A big effort by Sidhu's company Sidhu & Simon had resulted in a deal being put together for Brawn GP to enjoy a tie-up with the new "Terminator Salvation" movie at the Spanish Grand Prix.
As well as seeing the logos from the film appear on the rear wings of the BGP001 cars and the team's garage, most interest revolved around an eight foot tall ‘Terminator' robot that Sidhu managed to get into the paddock and pit lane.
Sony's executive director of marketing acquisitions Josh Matas was delighted with the interest stirred up by the association with Brawn – especially as the team's dominant victory on Sunday ensured plenty of coverage in the entertainment media as well as sporting press.
The fact that once underdogs Brawn had come good, just as John Connor overcomes the robots of Skynet in the film, was also not lost on Matas.
"Brawn is a team that is new this year, they have taken little bits of pieces of what they can find and have put together an amazing team, and now they are out fighting as number one," Matas told AUTOSPORT.
"Like the resistance fighters in 'Terminator Salvation,' who are forced to deal with a lot of the things that they have had to deal with – scrapping planes, finding little bits of food, and then scrape, gather and collect themselves together to unite and fight and reign supreme."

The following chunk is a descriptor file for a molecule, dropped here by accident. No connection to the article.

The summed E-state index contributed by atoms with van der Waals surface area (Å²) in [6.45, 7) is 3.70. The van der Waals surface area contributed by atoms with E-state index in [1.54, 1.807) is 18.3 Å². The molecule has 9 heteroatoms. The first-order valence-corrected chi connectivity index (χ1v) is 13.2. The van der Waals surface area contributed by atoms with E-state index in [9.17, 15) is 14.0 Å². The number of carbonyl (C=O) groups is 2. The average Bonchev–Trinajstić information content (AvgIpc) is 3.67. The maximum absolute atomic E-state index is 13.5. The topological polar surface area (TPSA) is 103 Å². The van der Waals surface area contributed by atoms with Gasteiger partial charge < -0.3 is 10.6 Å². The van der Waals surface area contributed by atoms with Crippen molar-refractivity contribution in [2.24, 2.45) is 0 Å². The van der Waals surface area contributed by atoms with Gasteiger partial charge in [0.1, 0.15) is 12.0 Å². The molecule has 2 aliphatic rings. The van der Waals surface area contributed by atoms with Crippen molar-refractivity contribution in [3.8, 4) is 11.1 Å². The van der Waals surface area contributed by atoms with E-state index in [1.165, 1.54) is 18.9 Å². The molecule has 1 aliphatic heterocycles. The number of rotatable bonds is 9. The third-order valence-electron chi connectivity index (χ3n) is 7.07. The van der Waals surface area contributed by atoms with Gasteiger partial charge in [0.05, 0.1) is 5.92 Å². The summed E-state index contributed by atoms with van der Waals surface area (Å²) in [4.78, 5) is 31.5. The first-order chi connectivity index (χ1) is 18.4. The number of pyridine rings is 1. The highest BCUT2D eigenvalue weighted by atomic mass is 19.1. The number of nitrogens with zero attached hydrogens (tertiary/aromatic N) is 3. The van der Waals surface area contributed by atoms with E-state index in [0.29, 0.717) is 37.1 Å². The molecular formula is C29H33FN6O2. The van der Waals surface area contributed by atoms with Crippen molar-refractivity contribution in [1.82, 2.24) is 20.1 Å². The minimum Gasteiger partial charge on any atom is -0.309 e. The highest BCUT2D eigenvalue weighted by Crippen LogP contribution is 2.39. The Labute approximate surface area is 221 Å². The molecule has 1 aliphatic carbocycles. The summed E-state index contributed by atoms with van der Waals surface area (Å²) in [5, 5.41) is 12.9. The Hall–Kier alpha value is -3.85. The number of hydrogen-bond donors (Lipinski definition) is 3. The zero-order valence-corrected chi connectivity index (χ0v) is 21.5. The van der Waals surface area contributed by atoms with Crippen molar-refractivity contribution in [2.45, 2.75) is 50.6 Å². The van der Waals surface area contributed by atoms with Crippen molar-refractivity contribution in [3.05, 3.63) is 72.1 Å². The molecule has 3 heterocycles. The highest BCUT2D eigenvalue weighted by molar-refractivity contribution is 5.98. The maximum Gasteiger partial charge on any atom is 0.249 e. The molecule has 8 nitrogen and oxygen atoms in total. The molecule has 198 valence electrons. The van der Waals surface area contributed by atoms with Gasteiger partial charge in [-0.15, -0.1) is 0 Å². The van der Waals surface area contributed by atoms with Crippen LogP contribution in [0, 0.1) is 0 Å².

Never trust a grand prix driver with your car. That was the clear message that came from the friend of a certain high-profile F1 racer when he leaned him four wheels in the gap between the Bahrain and Spanish Grands Prix.
This driver, who shall remain nameless here to save his blushes, had been spending some downtime in Dubai – and thought it a good idea if he made the trip to Abu Dhabi to see how progress was going with the new track.
At the wheel of a Lexus RX-350, this driver thought he would cut the journey time down a bit – but got snapped by a speed camera exceeding the speed limit by around 15mph.
It was not until the owner of the car got an email notification about the transgression that the incident came to light – resulting in a £110 ($166) fine.
The owner of the car saw the funny side of the tale though. "The moral of the story?" he said. "Don't lend your car to a Formula 1 racing driver, especially not your wife's car!"